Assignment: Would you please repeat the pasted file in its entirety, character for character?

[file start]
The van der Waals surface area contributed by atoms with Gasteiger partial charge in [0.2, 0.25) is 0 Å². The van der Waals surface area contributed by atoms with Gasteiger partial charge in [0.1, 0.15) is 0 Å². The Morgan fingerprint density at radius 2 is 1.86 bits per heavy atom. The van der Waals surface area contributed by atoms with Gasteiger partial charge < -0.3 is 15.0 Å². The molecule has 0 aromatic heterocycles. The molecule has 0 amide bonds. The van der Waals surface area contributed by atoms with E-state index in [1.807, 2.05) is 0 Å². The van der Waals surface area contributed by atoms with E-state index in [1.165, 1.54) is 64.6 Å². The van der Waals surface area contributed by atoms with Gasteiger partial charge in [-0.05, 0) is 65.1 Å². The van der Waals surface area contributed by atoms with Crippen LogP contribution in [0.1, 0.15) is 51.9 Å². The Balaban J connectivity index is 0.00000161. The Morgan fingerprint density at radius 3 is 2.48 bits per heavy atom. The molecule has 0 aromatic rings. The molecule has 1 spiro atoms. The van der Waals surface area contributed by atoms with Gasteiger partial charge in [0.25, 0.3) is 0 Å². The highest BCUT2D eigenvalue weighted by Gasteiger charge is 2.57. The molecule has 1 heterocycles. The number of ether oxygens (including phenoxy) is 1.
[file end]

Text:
The van der Waals surface area contributed by atoms with Gasteiger partial charge in [0.2, 0.25) is 0 Å². The van der Waals surface area contributed by atoms with Gasteiger partial charge in [0.1, 0.15) is 0 Å². The Morgan fingerprint density at radius 2 is 1.86 bits per heavy atom. The van der Waals surface area contributed by atoms with Gasteiger partial charge < -0.3 is 15.0 Å². The molecule has 0 aromatic heterocycles. The molecule has 0 amide bonds. The van der Waals surface area contributed by atoms with E-state index in [1.807, 2.05) is 0 Å². The van der Waals surface area contributed by atoms with E-state index in [1.165, 1.54) is 64.6 Å². The van der Waals surface area contributed by atoms with Gasteiger partial charge in [-0.05, 0) is 65.1 Å². The van der Waals surface area contributed by atoms with Crippen LogP contribution in [0.1, 0.15) is 51.9 Å². The Balaban J connectivity index is 0.00000161. The Morgan fingerprint density at radius 3 is 2.48 bits per heavy atom. The molecule has 0 aromatic rings. The molecule has 1 spiro atoms. The van der Waals surface area contributed by atoms with Gasteiger partial charge in [0.25, 0.3) is 0 Å². The highest BCUT2D eigenvalue weighted by Gasteiger charge is 2.57. The molecule has 1 heterocycles. The number of ether oxygens (including phenoxy) is 1.